Differences between granite and quartz
9 Mar 2012

Differences between granite and quartz

Karli Wilson, Estimator

Granite or engineered stone countertops? For many, this is a decision that can not be made effortlessly. In fact, for many, the distinction between the two countertop types may be hazy at best. So what are some of the differences one might find? Let's take a look and hopefully we can begin to unravel the mystery that is... what is the best countertop that suits you!

When comparing engineered countertops to slab granite countertops, granite will always stand alone as the most unique. Granite is mined directly from the ground, cut into slabs directly from the earth, and then shipped home, polished, sealed and groomed for its exuberant new owner. This lack of processing is what gives granite countertops their natural raw stone essence, and what gives it its depth of light, texture, natural beauty and uniqueness.

For the homeowner that values modernity, uniformity and clean lines, however, engineered stone countertops may be the way to go. Most engineered stone countertops (or quartz countertops) are composed of 93% natural quartz aggregates merged together with 7% colour pigments and polymer resins. This conglomeration of ingredients allows for the production of a fairly consistent product that maintains the look and properties of stone, but allows the customer unbridled creativity in a design aspect and a clean uniform-looking countertop that even mom could be proud of.

Still not sure what type of countertop is the right fit for you? Below is a table that compares many of all the important countertop decision-making variables that may or may not make your decision any easier:

Granite Countertops Engineered Stone Countertops
Composition Natural stone. 93% Natural quartz stone, 7% resins and colours.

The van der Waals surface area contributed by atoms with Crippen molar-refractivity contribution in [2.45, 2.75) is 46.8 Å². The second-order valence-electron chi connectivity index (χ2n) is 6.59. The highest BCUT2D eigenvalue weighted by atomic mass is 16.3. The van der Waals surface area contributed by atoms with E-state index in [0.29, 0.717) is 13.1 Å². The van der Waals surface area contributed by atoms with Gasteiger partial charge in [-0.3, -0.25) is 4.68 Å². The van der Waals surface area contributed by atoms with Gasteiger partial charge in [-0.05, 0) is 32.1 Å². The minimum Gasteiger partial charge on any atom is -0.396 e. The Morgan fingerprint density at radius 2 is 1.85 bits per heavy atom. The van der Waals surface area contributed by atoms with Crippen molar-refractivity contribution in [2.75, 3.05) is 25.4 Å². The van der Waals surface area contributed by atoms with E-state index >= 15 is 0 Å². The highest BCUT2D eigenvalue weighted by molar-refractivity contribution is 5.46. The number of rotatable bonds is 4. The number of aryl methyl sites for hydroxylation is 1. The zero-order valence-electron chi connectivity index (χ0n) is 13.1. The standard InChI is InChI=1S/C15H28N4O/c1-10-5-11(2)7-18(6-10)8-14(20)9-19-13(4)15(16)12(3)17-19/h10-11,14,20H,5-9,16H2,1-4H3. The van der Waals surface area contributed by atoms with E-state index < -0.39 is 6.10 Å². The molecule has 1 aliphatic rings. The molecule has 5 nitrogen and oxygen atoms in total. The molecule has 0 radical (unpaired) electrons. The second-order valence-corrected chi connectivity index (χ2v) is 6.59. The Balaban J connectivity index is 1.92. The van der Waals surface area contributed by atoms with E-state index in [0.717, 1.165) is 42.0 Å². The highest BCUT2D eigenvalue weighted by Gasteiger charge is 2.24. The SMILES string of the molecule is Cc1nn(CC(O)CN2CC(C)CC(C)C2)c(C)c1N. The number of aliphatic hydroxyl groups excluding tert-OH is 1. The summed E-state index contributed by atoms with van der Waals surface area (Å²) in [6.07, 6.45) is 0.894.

Maintenance Re-sealing or reconditioning is recommended once a year. Does not require sealant or surface conditioner.
Stain Resistance Non-porous once sealed therefore stain resistant. Non-porous therefore stain Resistant.
Corrosion, Mould, Mildew and Bacteria Resistance Nonporous once sealed therefore Corrosion, Mould, Mildew and Bacteria Resistant. Nonporous therefore Corrosion, Mould, Mildew and Bacteria Resistant.
Scratch Resistance Most are very scratch resistant however some are softer than others. Very scratch resistant.
Heat Resistance Highly heat resistant. Less heat resistant due to resin component.
Strength Due to veins and fissures, natural stone may be less strong and could require more structural support such as brackets. Strong. Overhangs can be deeper and may require fewer brackets.
Appearance - Less Homogenous and have natural variations such as veins and fissures.- Have a more natural, translucent and elegant look.- Can give a rich appearance - Colour of engineered quartz is more uniform throughout.- More manufactured look and more regular pattern.- Tend to lack the depth of light of natural stone and may look flat.
Variety Infinite Many
Uniformity Between Slabs Each slab is unique. Slabs have more texture and variation. Easier to find large slabs that are exactly the same in colour and pattern.
Seams Seams are required for longer pieces and are visible. Seams are required for longer pieces and are visible.
Cost Granite, depending on the level and availability, is generally slightly cheaper because it is less process-involved. Quartz is generally slightly higher in cost because there is more process involved in production.